MAX7219 ← ATtiny85 for Multiple LED Matrices

MAX7219 Module

In our previous tutorial, we discussed how to create an interface between the ATtiny85 microcontroller and MAX7219 controller for LED matrices. We created 4 basic functions: max7219_byte, max7219_word, max7219_init, and max7219_row and they work great with a single 8×8 LED matrix.

Let’s take a step further and connect more LED 8×8 matrices.

What’s our goal?

Let’s now see how we could work with multiple matrices connected in a chain, light up some LEDs and use a memory buffer to save the current state of the LEDs.

The Hardware

MAX7219 IC

The MAX7219 controller manufactured by Maxim Integrated is a compact, serial input/output common-cathode display driver that could interface microcontrollers to 64 individual LEDs, 7-segment numeric LED displays of up to 8 digits, bar-graph displays, etc. Included on-chip are: a BCD code-B decoder, multiplex scan circuitry, segment and digit drivers and an 8×8 static RAM that stores each digit.

The MAX7219 modules are very convenient to use with microcontrollers such as ATtiny85, or, in our case with the Tinusaur Boards.

For pinout and signals check our previous tutorial about creating an interface between ATtiny85 microcontroller and MAX7219.

MAX7219 Module Pinout

How to Connect a Single MAX7219 Module?

For the MAX7219 module to work we need 5 connections in total: 3 for the DIN/CS/CLK signals and 2 for the VCC/GND power lines.

You can use I/O ports different from the ones specified here, but you will have to make changes in the code examples in this article.

For details about the Communication Protocol between the ATtny85 and the MAX7219 controller check our previous tutorial about creating an interface between ATtiny85 microcontroller and MAX7219.

How to Connect Multiple MAX7219 Modules?

The MAX7219 modules have an input bus on one side and an output bus on the other. This allows you to daisy chain 2, 3, and more modules, i.e. one after another, to create more complicated setups.

MAX7219 Moduleс Chain

The modules that we are using could be connected in a chain using 5 small jumpers.

How do Multiple Modules Work?

In a single module setup we put the CS signal to low and we start the transmission of the data bits. This is a sequence of putting CLK to low, followed by putting DIN to low/high (depending on the data), followed by putting CLK to high. In the end, we put CS to high to mark the end of the transmission.

To control the module we send commands that consist of 2 bytes of data which means that we must send the 2 bytes of data before we bring the CS signal back to high.

When we use multiple MAX7219 modules connected in a chain, the first module will pass all the data over to the next module without any change, but will “remember” only the last command (the 2 bytes data) sent to it.

So, if we have 2 modules, the first command goes to the first module. When we send the second command it will go to the first module, but the first module will pass the (previous) first command to the second module.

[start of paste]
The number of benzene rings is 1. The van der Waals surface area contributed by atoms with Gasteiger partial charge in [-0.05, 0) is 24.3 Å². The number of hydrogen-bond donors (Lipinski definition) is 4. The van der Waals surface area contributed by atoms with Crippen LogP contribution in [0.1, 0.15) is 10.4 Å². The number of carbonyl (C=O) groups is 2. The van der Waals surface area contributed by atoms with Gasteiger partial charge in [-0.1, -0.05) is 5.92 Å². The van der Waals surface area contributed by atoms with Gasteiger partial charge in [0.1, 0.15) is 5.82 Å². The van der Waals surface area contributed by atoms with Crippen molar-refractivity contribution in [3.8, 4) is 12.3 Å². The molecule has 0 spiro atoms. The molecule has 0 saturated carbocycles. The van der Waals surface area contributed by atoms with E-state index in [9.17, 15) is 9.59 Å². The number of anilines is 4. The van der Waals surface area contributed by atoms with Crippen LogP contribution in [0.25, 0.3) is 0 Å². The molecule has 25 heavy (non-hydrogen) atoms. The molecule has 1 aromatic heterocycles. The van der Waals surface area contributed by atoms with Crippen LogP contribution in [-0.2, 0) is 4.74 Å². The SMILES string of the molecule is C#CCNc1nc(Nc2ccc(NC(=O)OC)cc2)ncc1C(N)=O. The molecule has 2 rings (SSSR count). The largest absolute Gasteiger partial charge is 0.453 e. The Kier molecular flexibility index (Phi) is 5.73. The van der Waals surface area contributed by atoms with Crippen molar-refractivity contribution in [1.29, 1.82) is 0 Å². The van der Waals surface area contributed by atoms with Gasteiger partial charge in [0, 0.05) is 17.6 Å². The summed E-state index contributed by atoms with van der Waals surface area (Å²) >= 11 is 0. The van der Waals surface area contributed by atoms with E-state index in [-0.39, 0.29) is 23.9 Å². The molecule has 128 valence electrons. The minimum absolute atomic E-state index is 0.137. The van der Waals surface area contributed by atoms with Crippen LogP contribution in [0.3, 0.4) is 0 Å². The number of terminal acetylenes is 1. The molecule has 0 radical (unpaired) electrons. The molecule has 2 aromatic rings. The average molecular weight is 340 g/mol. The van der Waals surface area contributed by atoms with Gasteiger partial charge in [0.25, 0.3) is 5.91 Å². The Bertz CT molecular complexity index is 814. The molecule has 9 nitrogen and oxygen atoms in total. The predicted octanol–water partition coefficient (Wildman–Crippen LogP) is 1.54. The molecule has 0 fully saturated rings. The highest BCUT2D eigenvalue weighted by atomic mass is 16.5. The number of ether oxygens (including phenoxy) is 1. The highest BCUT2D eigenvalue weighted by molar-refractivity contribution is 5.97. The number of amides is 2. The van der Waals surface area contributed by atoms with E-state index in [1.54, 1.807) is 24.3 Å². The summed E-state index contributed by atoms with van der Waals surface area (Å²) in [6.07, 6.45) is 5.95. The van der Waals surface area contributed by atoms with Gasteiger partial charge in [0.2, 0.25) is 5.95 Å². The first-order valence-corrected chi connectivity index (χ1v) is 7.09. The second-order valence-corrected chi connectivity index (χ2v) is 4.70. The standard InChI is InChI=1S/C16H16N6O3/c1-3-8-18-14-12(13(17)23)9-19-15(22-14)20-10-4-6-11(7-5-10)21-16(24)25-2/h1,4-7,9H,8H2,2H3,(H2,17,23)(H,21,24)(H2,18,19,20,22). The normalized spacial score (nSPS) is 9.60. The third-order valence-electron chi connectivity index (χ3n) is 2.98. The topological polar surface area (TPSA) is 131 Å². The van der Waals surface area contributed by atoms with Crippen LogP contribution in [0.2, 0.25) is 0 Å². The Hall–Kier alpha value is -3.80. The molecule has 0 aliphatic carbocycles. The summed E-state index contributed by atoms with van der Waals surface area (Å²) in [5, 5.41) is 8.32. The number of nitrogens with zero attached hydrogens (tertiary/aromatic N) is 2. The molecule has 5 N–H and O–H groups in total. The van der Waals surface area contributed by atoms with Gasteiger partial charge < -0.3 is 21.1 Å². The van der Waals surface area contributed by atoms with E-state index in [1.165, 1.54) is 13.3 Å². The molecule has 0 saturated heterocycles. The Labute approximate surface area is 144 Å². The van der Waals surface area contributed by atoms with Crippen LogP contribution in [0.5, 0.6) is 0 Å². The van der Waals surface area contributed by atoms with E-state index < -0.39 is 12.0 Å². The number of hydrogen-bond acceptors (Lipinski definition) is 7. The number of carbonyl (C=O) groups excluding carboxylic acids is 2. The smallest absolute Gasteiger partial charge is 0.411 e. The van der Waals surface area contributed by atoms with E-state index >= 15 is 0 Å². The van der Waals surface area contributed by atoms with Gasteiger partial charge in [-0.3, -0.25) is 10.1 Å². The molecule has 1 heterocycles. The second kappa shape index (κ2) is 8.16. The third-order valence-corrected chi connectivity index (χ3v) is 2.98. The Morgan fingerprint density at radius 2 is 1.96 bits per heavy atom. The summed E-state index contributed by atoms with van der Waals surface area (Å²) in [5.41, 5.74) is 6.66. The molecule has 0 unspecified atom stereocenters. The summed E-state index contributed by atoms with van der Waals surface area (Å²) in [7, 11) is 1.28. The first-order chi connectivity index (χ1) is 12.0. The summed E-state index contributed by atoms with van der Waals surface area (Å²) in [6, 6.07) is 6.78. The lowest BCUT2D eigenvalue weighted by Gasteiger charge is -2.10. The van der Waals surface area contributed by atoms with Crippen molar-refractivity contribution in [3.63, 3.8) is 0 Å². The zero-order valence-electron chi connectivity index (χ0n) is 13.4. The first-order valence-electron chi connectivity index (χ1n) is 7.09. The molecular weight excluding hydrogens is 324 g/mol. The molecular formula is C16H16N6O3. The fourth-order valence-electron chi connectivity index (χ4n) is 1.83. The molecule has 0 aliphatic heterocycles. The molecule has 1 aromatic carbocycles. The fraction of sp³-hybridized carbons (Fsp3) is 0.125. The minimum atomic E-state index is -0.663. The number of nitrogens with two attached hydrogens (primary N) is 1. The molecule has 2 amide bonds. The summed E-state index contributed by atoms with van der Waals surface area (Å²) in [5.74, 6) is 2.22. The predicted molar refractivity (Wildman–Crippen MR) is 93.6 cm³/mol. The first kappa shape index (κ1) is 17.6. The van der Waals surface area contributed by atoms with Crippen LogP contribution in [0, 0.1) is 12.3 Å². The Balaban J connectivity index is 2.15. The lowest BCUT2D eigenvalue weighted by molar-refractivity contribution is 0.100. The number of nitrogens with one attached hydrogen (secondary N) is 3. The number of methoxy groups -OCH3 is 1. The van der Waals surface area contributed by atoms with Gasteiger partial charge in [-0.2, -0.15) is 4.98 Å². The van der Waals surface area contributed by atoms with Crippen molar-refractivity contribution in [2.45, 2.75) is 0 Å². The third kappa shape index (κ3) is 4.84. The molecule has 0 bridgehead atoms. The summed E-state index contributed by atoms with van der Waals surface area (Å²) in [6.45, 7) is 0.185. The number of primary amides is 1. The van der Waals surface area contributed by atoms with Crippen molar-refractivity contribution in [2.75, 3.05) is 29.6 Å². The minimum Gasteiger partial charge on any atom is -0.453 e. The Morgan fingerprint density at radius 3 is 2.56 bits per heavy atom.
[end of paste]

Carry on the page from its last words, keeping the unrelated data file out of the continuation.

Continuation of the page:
For this, to work we must keep the CS signal low until we send all the commands for all the modules in the chain. In the end, as usual, we bring the CS signal back to high.


As we are going to use multiple LED 8×8 matrices, it is a good idea to make things a bit more advanced and use a memory buffer to keep the status of the LEDs. That means we are going to write only in the memory buffer (RAM) what we want to display and will output the buffer from time to time.

Here are awesome advantages of doing it this way:

  • We could do some visual effects such as scrolling left and right, or flashing. This cannot be (easily) done without a buffer.
  • We could use a timer that will output the buffer as often as needed and focus the rest of the code on the actual work that needs to be done.

There are of course some drawbacks: If we have too many matrices there may be not enough memory for the buffer. Let’s do some calculations: if we have 50 matrices and we need 8 bytes of buffer memory for each matrix that means it will “eat” 400 bytes of our RAM which is almost 80% of it.

Buffering is not always possible especially when there are too many pixels to handle. This is the case with our SSD1306xLED library. It controls OLED display with up to 128×64 array of pixels. That is 8192 pixels and they will require 1024 bytes of buffer but we have only 512 bytes on the ATtiny85.


In our previous tutorial about MAX7219, we saw how the controller fills out the matrix: left-to-right & bottom-to-top.

This is not always convenient, especially when we want to output characters and scroll them left or right. Filling out the screen top-to-bottom, left-to-right will be more convenient.

Transposition of the coordinates

Since we are using a buffer we could easily transpose the coordinates and fill out the screen top-to-bottom, left-to-right. That requires a bit more complicated addressing arithmetics and some bitwise operations but once done it will do everything for us.

The Software

Let’s go through the data and the code we need to write or change (from the previous tutorial) to work with multiple matrices.

The Buffer

We need to reserve a segment of the RAM for the buffer. That will be 8 bytes for each matrix we’d like to have on the chain.

#define MAX7219_SEG_NUM 2 // The number of the segments.
#define MAX7219_BUFFER_SIZE MAX7219_SEG_NUM * 8 // The size of the buffer
uint8_t max7219_buffer[MAX7219_BUFFER_SIZE];

It is always a good practice to use definitions instead of just numbers.

Sending Commands

Next, we need to improve the init function to handle multiple matrices.